10. Sorry I don't have any Consumer sound cards to recommend. My experience is with production grade stuff used in a NBC station where money apparently isn't a issue because the station would buy loads of very expensive stuff. I just can tell you from experience, recording with on-board audio is good for most users, but the single to noise is worse, so there will be some noise in the line. I would say if it sounds good to you, I wouldn't put much thought into it. You would be surprised how many sound engineers record stuff at 44K/24 with PRO-Tools. That Hi-Fi audio stuff isn't taught in music school, just how to use the software. 96/24 or 196/24 sounds like overkill, but if you are recording a master digitally. I would hope its at the highest quality as possible. For example, my good friend in high school, his uncle has a recording studio. Million dollar soundboard, PRO-Tools and the works. But it was all recorded at CD quality... The guy came from 1/2" tape, which only has one level of recording. So I understand why he didn't know better.
  11. Have you considered the B550 motherboards? They just came out on June 16th. From a practical standpoint, you just need a motherboard with a good VRM system. Since you are recording I would suggest a dedicated sound card over Realtek ALC 1220. Thats the best on-board audio you can get. Its fine for sub $300 headphone or basic recordings. I don't think its worthy of professional recordings. Not when a $100 sound card can do much better.
  12. Hmm Gigabyte says the B450 Elite supports 3700 (3000 series) with F40 and above. If the 1700x works fine and you are sure you are on the newest BIOS. I would first update AMD AGESA drivers to the newest in Windows. Shut down, install the new CPU and clear the CMOS. Im sure both windows and the motherboard is confused with a new CPU. If you want to save your current BIOS settings, make sure to save it to a profile before clearing the CMOS.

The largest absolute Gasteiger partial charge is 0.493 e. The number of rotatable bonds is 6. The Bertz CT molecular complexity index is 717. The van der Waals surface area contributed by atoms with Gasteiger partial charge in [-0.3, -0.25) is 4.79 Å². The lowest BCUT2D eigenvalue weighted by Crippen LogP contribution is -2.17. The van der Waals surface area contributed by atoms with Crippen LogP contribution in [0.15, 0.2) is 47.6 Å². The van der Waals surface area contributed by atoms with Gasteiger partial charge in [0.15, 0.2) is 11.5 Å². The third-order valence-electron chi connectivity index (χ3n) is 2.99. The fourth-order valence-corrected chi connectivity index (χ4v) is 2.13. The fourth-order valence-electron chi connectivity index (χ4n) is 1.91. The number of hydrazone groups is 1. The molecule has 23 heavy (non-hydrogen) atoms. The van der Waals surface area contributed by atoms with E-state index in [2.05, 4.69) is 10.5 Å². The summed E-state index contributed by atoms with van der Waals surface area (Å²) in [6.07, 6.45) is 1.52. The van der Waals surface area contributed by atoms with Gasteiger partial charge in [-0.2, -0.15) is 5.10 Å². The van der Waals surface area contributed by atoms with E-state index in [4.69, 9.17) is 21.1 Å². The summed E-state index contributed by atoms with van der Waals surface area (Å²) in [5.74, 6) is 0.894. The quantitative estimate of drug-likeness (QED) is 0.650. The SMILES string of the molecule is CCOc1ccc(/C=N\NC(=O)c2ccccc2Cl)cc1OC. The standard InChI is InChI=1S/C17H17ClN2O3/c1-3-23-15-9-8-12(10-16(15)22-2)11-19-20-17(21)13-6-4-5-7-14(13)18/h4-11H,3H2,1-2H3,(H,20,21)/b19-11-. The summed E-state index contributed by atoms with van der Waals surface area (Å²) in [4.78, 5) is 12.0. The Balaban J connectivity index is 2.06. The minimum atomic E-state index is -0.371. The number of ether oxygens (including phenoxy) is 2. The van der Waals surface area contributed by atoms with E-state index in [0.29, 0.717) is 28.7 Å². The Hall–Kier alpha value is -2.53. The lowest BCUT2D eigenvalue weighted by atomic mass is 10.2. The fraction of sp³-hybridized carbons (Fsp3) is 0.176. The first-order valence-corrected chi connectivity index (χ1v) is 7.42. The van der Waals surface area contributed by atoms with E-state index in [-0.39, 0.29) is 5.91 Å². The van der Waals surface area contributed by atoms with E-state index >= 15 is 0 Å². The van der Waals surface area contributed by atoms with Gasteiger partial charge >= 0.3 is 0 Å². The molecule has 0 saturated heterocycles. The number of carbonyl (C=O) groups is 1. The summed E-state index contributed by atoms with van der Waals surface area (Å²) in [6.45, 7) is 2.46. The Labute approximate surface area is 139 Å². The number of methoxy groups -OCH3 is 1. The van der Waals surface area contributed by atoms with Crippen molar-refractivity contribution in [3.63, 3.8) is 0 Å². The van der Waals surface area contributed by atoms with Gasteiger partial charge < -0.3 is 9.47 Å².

13. If you can find the CMOS reset for the computer, I would try that. It will clear all the overclocking settings applied.
  14. The only issue I've found with NVMe drives and the motherboard "heatshield" is if the SSD has NANDs on the back, those don't get cooled. Sometimes the controller will be on the wrong side...Not the smartest design.
  15. The controller is 4+1. But the since its going to a doubler is effectively 8+1. I don't think the SOC has two phases. If it was just 4 phase, I would be worried about the temps! Edit: Gigabyte Master, ASUS Hero and MSI Godlike are the top for each company. It might be a little overkill. I know like the MSI ACE has the same VRM as the GODLIKE. So really Its easier to look at the features you want and work from there.
  16. If you used the stock Wraith cooler, expect 80-90c under heavy load. The coolers are okay for basic stuff, but not good for sustained workloads. I looked up the VRM system for that motherboard. I'm not familiar with Richtek VRM Controller or Nikos MOSFETs, so its hard to comment. The board is setup as 4+1 design with Phase doublers. MSI likes to split the High and Low MOSFETS on its lower end motherboards. Here is a datasheet for one https://datasheet.lcsc.com/szlcsc/NIKO-Semicon-PK616BA_C133608.pdf
  17. Nice! Make sure to keep us posted. Im curious how "compatible" it is.
  18. NVMe drives can get warm, but don't you think the Frostbit is overkill? Next we are going to see RGB waterblocks for NVMe drives lol.
  19. I looked up the part number of that Asus Z390-F and found it to be On Semiconductor NCP302045 https://www.onsemi.com/pub/Collateral/NCP302045-D.PDF Spec sheet says its rated for 125c Operational / 150c Failure. Though I'm sure that will shorten the life of the component.
  20. You know I always forget that cases with poor airflow may suffer in the VRM section. I'll have to test this out myself. Thanks for the info. Might be a worth making a video or article.
  21. While I didnt write the article, I'm not sure where you got the idea DLSS is designed only 4K or a RTX 2080 / Ti card. More resolutions could be helpful, but I know for a fact it takes hours per resolution and video card. I did a quick look and the RTX ON with DLSS makes sense to me. I would be interested to know other people input on the subject. Always looking to improve articles Edit: Can any mod lift the 1 post restriction for the op. I haven't figured out how to.
  22. @Fight Game I take no offense and I also agree that the reviews are fairly neutral. There have been times when I read reviews on another site and it was clear that person either didn't physical review the item or is bias for whatever reason. I was just pointing out to everyone why new products aren't reviewed as often. Some reviews take 20+ hours to complete. So it actually means a lot to me when people jump on the forums and talk shop. Computer tech has slowed down so much. It use to be every 3-5 months a new CPU or video card came out. Now its like 2+ years.